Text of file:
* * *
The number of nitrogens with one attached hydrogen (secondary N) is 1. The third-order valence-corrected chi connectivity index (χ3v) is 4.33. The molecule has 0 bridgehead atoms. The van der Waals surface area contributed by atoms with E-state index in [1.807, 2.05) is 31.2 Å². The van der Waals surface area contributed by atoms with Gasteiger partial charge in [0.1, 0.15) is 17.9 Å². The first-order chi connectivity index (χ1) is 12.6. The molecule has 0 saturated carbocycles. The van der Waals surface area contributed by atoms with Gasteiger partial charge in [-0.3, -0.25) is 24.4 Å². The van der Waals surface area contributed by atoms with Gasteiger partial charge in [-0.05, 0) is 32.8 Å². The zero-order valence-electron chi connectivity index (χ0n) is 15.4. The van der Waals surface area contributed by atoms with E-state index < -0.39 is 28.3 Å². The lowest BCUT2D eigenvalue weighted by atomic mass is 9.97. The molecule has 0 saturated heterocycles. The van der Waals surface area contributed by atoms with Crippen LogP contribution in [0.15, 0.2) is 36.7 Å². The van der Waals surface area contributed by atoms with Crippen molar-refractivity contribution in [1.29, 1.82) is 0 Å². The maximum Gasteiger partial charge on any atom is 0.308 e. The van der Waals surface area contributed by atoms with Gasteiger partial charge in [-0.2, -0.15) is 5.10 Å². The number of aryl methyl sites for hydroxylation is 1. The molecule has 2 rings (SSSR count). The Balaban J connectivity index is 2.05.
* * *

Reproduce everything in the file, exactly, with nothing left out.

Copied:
The number of nitrogens with one attached hydrogen (secondary N) is 1. The third-order valence-corrected chi connectivity index (χ3v) is 4.33. The molecule has 0 bridgehead atoms. The van der Waals surface area contributed by atoms with E-state index in [1.807, 2.05) is 31.2 Å². The van der Waals surface area contributed by atoms with Gasteiger partial charge in [0.1, 0.15) is 17.9 Å². The first-order chi connectivity index (χ1) is 12.6. The molecule has 0 saturated carbocycles. The van der Waals surface area contributed by atoms with Gasteiger partial charge in [-0.3, -0.25) is 24.4 Å². The van der Waals surface area contributed by atoms with Gasteiger partial charge in [-0.05, 0) is 32.8 Å². The zero-order valence-electron chi connectivity index (χ0n) is 15.4. The van der Waals surface area contributed by atoms with E-state index < -0.39 is 28.3 Å². The lowest BCUT2D eigenvalue weighted by atomic mass is 9.97. The molecule has 0 saturated heterocycles. The van der Waals surface area contributed by atoms with Crippen LogP contribution in [0.15, 0.2) is 36.7 Å². The van der Waals surface area contributed by atoms with Crippen molar-refractivity contribution in [1.29, 1.82) is 0 Å². The maximum Gasteiger partial charge on any atom is 0.308 e. The van der Waals surface area contributed by atoms with Gasteiger partial charge in [-0.2, -0.15) is 5.10 Å². The number of aryl methyl sites for hydroxylation is 1. The molecule has 2 rings (SSSR count). The Balaban J connectivity index is 2.05.